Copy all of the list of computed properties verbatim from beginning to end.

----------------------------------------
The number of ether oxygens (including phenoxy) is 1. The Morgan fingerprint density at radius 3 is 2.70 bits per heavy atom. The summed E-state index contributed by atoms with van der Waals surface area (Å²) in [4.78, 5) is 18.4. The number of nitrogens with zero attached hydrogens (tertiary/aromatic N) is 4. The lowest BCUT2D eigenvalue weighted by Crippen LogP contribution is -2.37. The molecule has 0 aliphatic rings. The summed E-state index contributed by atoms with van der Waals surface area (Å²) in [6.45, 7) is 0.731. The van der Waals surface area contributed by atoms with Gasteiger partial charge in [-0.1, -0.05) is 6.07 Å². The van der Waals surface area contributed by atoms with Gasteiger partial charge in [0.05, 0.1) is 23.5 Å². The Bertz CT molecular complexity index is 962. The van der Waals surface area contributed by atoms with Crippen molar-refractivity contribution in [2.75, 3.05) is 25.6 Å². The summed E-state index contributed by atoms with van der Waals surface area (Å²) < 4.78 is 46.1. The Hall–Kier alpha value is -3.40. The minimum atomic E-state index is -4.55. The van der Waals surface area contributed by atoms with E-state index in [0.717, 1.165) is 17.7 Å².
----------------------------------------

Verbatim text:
The number of ether oxygens (including phenoxy) is 1. The Morgan fingerprint density at radius 3 is 2.70 bits per heavy atom. The summed E-state index contributed by atoms with van der Waals surface area (Å²) in [4.78, 5) is 18.4. The number of nitrogens with zero attached hydrogens (tertiary/aromatic N) is 4. The lowest BCUT2D eigenvalue weighted by Crippen LogP contribution is -2.37. The molecule has 0 aliphatic rings. The summed E-state index contributed by atoms with van der Waals surface area (Å²) in [6.45, 7) is 0.731. The van der Waals surface area contributed by atoms with Gasteiger partial charge in [-0.1, -0.05) is 6.07 Å². The van der Waals surface area contributed by atoms with Gasteiger partial charge in [0.05, 0.1) is 23.5 Å². The Bertz CT molecular complexity index is 962. The van der Waals surface area contributed by atoms with Crippen molar-refractivity contribution in [2.75, 3.05) is 25.6 Å². The summed E-state index contributed by atoms with van der Waals surface area (Å²) < 4.78 is 46.1. The Hall–Kier alpha value is -3.40. The minimum atomic E-state index is -4.55. The van der Waals surface area contributed by atoms with E-state index in [0.717, 1.165) is 17.7 Å².